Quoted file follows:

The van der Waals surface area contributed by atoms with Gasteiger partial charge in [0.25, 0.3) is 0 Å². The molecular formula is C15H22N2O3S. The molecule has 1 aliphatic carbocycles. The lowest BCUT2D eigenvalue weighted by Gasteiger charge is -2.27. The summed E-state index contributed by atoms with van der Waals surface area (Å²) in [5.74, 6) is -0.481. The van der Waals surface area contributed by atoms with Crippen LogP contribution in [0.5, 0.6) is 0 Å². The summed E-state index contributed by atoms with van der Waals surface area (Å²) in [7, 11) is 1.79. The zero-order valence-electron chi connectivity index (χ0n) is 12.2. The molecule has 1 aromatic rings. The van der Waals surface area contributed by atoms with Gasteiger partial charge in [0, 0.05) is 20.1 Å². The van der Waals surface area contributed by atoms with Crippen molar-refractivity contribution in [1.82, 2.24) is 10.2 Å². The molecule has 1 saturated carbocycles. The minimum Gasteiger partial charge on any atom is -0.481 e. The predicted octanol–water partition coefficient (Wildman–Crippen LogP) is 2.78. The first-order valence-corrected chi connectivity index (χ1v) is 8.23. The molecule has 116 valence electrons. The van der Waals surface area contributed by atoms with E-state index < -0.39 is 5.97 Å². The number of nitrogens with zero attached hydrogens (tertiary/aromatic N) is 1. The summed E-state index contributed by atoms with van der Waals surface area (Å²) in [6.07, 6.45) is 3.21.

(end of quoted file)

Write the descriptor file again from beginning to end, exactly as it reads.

The van der Waals surface area contributed by atoms with Gasteiger partial charge in [0.25, 0.3) is 0 Å². The molecular formula is C15H22N2O3S. The molecule has 1 aliphatic carbocycles. The lowest BCUT2D eigenvalue weighted by Gasteiger charge is -2.27. The summed E-state index contributed by atoms with van der Waals surface area (Å²) in [5.74, 6) is -0.481. The van der Waals surface area contributed by atoms with Crippen LogP contribution in [0.5, 0.6) is 0 Å². The summed E-state index contributed by atoms with van der Waals surface area (Å²) in [7, 11) is 1.79. The zero-order valence-electron chi connectivity index (χ0n) is 12.2. The molecule has 1 aromatic rings. The van der Waals surface area contributed by atoms with Gasteiger partial charge in [0, 0.05) is 20.1 Å². The van der Waals surface area contributed by atoms with Crippen molar-refractivity contribution in [1.82, 2.24) is 10.2 Å². The molecule has 1 saturated carbocycles. The minimum Gasteiger partial charge on any atom is -0.481 e. The predicted octanol–water partition coefficient (Wildman–Crippen LogP) is 2.78. The first-order valence-corrected chi connectivity index (χ1v) is 8.23. The molecule has 116 valence electrons. The van der Waals surface area contributed by atoms with E-state index < -0.39 is 5.97 Å². The number of nitrogens with zero attached hydrogens (tertiary/aromatic N) is 1. The summed E-state index contributed by atoms with van der Waals surface area (Å²) in [6.07, 6.45) is 3.21.